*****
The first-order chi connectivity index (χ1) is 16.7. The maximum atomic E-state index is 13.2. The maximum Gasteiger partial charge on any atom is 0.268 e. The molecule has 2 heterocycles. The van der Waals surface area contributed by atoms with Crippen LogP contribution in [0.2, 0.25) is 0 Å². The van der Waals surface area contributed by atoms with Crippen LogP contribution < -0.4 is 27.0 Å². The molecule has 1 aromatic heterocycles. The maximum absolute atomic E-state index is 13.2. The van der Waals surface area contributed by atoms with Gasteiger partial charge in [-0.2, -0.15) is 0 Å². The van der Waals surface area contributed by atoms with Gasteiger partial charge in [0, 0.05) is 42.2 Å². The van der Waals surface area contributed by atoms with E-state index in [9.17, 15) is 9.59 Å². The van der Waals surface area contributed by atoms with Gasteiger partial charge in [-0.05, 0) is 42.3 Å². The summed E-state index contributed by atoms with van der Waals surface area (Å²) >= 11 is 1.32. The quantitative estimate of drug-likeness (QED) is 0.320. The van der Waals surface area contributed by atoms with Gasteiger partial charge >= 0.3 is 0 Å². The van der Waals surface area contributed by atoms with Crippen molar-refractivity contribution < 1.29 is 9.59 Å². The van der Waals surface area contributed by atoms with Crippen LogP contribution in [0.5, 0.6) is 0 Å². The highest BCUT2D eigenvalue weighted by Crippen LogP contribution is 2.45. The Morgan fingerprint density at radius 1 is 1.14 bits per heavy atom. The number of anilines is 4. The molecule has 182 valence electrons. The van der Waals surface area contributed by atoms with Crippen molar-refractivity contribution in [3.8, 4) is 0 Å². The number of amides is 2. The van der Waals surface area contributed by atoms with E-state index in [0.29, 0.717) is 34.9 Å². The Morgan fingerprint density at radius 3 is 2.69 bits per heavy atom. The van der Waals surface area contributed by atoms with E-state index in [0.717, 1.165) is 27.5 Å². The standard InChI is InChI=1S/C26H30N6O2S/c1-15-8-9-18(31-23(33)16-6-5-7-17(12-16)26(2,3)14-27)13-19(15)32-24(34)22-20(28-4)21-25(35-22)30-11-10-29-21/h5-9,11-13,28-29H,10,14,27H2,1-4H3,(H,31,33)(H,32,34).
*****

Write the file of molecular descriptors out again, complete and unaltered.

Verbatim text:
The first-order chi connectivity index (χ1) is 16.7. The maximum atomic E-state index is 13.2. The maximum Gasteiger partial charge on any atom is 0.268 e. The molecule has 2 heterocycles. The van der Waals surface area contributed by atoms with Crippen LogP contribution in [0.2, 0.25) is 0 Å². The van der Waals surface area contributed by atoms with Crippen LogP contribution < -0.4 is 27.0 Å². The molecule has 1 aromatic heterocycles. The maximum absolute atomic E-state index is 13.2. The van der Waals surface area contributed by atoms with Gasteiger partial charge in [-0.2, -0.15) is 0 Å². The van der Waals surface area contributed by atoms with Gasteiger partial charge in [0, 0.05) is 42.2 Å². The van der Waals surface area contributed by atoms with E-state index in [9.17, 15) is 9.59 Å². The van der Waals surface area contributed by atoms with Gasteiger partial charge in [-0.05, 0) is 42.3 Å². The summed E-state index contributed by atoms with van der Waals surface area (Å²) >= 11 is 1.32. The quantitative estimate of drug-likeness (QED) is 0.320. The van der Waals surface area contributed by atoms with Gasteiger partial charge >= 0.3 is 0 Å². The van der Waals surface area contributed by atoms with Crippen molar-refractivity contribution < 1.29 is 9.59 Å². The van der Waals surface area contributed by atoms with Crippen LogP contribution in [0.5, 0.6) is 0 Å². The highest BCUT2D eigenvalue weighted by Crippen LogP contribution is 2.45. The Morgan fingerprint density at radius 1 is 1.14 bits per heavy atom. The number of anilines is 4. The molecule has 182 valence electrons. The van der Waals surface area contributed by atoms with Crippen molar-refractivity contribution in [3.8, 4) is 0 Å². The number of amides is 2. The van der Waals surface area contributed by atoms with E-state index in [0.29, 0.717) is 34.9 Å². The Morgan fingerprint density at radius 3 is 2.69 bits per heavy atom. The van der Waals surface area contributed by atoms with E-state index in [0.717, 1.165) is 27.5 Å². The standard InChI is InChI=1S/C26H30N6O2S/c1-15-8-9-18(31-23(33)16-6-5-7-17(12-16)26(2,3)14-27)13-19(15)32-24(34)22-20(28-4)21-25(35-22)30-11-10-29-21/h5-9,11-13,28-29H,10,14,27H2,1-4H3,(H,31,33)(H,32,34).